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Predictors of Compensatory Changes in Energy Balance following Exercise among Overweight and Obese, Sedentary Women

Emery, Rebecca (2015) Predictors of Compensatory Changes in Energy Balance following Exercise among Overweight and Obese, Sedentary Women. Master's Thesis, University of Pittsburgh. (Unpublished)

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Although exercise produces an acute energy deficit, there is substantial variability in behavioral and biological responses to exercise that influence propensity for weight change. Indeed, some individuals compensate for exercise by increasing energy intake or decreasing physical activity energy expenditure, leading to a positive energy balance. This maladaptive pattern of behavioral compensation ultimately undermines the efficacy of exercise as a weight loss strategy. The present study aimed to identify individual differences, such as disinhibited eating, that elevate risk for a positive energy balance following exercise. Participants were 48 overweight or obese (BMI ≥ 25), sedentary women. On average, women were 21.33 (SD = 2.09) years old and 62.5% were white. Women completed self-report measures of eating pathology and behavior and participated in two experimental conditions, exercise and nonexercise, one week apart in a counterbalanced order. Energy intake and physical activity energy expenditure were measured for 24-hours following each condition to compute an estimate of energy balance. Women were defined as compensators if they increased energy intake, decreased energy expenditure, or had a higher energy balance on the exercise day relative to the nonexercise day. Of the sample, 63% compensated for exercise, with 57% compensating by solely increasing energy intake, 27% compensating by solely reducing physical activity energy expenditure, and 17% compensating by both increasing energy intake and reducing physical activity energy expenditure. Separate linear mixed effects models were used to identify predictors of behavioral compensation following exercise. Contrary to expectations, disinhibited eating did not predict behavioral compensation. However, objective binge eating was shown to predict compensatory increases in energy balance following exercise above and beyond relevant covariate effects. These findings provide preliminary evidence that women who report objective binge eating may be at greatest risk of compensating for exercise and further substantiate the need for a better understanding of psychosocial predictors and common mechanisms through which behavioral compensation is promoted to better inform intervention efforts.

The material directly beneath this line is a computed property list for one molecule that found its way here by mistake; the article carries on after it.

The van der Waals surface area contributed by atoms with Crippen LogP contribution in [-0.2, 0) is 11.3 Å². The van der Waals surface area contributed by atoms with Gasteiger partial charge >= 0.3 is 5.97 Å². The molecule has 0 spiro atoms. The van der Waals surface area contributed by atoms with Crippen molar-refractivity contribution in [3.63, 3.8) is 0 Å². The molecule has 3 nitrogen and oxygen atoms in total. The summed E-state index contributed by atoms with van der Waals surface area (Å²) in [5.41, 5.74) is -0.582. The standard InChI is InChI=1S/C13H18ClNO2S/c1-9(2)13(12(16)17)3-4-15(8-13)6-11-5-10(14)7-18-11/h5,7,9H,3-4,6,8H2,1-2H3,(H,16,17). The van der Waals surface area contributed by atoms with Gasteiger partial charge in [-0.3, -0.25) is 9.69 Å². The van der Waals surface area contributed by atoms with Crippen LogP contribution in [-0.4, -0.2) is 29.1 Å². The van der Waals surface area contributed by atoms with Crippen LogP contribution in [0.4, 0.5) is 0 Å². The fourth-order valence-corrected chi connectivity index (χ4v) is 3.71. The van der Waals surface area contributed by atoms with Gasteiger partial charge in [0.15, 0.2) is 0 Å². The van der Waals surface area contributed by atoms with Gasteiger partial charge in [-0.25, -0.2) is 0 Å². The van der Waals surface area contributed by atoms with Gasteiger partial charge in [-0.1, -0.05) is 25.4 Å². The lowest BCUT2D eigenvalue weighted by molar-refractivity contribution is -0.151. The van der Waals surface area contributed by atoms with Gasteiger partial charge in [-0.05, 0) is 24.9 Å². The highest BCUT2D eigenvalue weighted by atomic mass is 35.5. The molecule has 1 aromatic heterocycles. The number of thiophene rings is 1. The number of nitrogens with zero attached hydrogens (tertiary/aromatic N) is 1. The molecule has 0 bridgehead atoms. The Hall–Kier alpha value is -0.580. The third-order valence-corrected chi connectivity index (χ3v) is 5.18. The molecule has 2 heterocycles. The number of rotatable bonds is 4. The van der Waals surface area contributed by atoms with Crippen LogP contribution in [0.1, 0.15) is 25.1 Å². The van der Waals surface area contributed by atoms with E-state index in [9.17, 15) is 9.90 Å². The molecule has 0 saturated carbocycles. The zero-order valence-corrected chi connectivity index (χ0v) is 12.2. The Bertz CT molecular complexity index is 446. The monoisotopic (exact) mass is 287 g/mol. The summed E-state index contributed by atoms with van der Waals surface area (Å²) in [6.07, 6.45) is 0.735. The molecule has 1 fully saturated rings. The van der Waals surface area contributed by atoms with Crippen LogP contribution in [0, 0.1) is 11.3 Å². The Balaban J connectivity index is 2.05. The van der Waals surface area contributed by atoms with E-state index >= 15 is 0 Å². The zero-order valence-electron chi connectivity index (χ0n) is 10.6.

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Item Type: University of Pittsburgh ETD
Status: Unpublished
CreatorsEmailPitt UsernameORCID
Emery, Rebeccarle21@pitt.eduRLE21
ETD Committee:
TitleMemberEmail AddressPitt UsernameORCID
Committee ChairLevine, Michele Dlevinem@upmc.eduMLEVINE
Committee MemberErickson, Kirk Ikiericks@pitt.eduKIERICKS
Committee MemberJakicic, Johnjjakicic@pitt.eduJJAKICIC
Committee MemberSayette, Michael Asayette@pitt.eduSAYETTE
Date: 8 June 2015
Date Type: Publication
Defense Date: 6 January 2015
Approval Date: 8 June 2015
Submission Date: 15 January 2015
Access Restriction: No restriction; Release the ETD for access worldwide immediately.
Number of Pages: 78
Institution: University of Pittsburgh
Schools and Programs: Dietrich School of Arts and Sciences > Psychology
Degree: MS - Master of Science
Thesis Type: Master's Thesis
Refereed: Yes
Uncontrolled Keywords: behavioral compensation, exercise, disinhibited eating, overweight, obese
Date Deposited: 08 Jun 2015 13:51
Last Modified: 19 Dec 2016 14:42


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